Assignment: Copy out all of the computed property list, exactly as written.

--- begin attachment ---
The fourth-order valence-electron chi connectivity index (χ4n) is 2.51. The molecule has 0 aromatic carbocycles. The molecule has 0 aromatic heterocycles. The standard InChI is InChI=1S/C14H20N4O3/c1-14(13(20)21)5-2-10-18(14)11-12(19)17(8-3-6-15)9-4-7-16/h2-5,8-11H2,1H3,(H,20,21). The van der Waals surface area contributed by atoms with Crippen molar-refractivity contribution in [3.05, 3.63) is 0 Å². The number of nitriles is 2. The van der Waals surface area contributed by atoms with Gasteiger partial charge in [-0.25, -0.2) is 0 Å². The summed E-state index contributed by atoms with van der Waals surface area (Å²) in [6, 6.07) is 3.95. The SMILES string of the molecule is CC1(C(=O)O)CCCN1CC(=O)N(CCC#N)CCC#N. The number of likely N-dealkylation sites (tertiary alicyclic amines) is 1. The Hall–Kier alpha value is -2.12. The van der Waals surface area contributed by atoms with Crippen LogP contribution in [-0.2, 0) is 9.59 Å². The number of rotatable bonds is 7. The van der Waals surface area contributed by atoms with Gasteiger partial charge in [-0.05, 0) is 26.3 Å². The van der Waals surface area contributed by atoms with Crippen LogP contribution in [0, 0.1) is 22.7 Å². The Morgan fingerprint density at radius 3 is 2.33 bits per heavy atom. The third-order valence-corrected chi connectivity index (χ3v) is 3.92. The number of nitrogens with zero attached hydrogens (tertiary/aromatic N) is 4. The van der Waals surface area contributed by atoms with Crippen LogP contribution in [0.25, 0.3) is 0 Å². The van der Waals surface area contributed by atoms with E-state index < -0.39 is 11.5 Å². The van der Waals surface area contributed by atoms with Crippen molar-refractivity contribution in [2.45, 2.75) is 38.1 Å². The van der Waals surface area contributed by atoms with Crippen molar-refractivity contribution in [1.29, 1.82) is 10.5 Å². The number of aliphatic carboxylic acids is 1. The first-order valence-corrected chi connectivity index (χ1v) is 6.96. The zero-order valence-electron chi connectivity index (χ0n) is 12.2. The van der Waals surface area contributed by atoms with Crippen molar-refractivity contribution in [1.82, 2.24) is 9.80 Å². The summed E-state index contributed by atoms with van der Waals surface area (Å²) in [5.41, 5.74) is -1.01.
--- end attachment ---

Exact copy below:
The fourth-order valence-electron chi connectivity index (χ4n) is 2.51. The molecule has 0 aromatic carbocycles. The molecule has 0 aromatic heterocycles. The standard InChI is InChI=1S/C14H20N4O3/c1-14(13(20)21)5-2-10-18(14)11-12(19)17(8-3-6-15)9-4-7-16/h2-5,8-11H2,1H3,(H,20,21). The van der Waals surface area contributed by atoms with Crippen molar-refractivity contribution in [3.05, 3.63) is 0 Å². The number of nitriles is 2. The van der Waals surface area contributed by atoms with Gasteiger partial charge in [-0.25, -0.2) is 0 Å². The summed E-state index contributed by atoms with van der Waals surface area (Å²) in [6, 6.07) is 3.95. The SMILES string of the molecule is CC1(C(=O)O)CCCN1CC(=O)N(CCC#N)CCC#N. The number of likely N-dealkylation sites (tertiary alicyclic amines) is 1. The Hall–Kier alpha value is -2.12. The van der Waals surface area contributed by atoms with Crippen LogP contribution in [-0.2, 0) is 9.59 Å². The number of rotatable bonds is 7. The van der Waals surface area contributed by atoms with Gasteiger partial charge in [-0.05, 0) is 26.3 Å². The van der Waals surface area contributed by atoms with Crippen LogP contribution in [0, 0.1) is 22.7 Å². The Morgan fingerprint density at radius 3 is 2.33 bits per heavy atom. The third-order valence-corrected chi connectivity index (χ3v) is 3.92. The number of nitrogens with zero attached hydrogens (tertiary/aromatic N) is 4. The van der Waals surface area contributed by atoms with Crippen LogP contribution in [0.25, 0.3) is 0 Å². The van der Waals surface area contributed by atoms with E-state index < -0.39 is 11.5 Å². The van der Waals surface area contributed by atoms with Crippen molar-refractivity contribution in [2.45, 2.75) is 38.1 Å². The van der Waals surface area contributed by atoms with Crippen molar-refractivity contribution in [1.29, 1.82) is 10.5 Å². The number of aliphatic carboxylic acids is 1. The first-order valence-corrected chi connectivity index (χ1v) is 6.96. The zero-order valence-electron chi connectivity index (χ0n) is 12.2. The van der Waals surface area contributed by atoms with Crippen molar-refractivity contribution in [1.82, 2.24) is 9.80 Å². The summed E-state index contributed by atoms with van der Waals surface area (Å²) in [5.41, 5.74) is -1.01.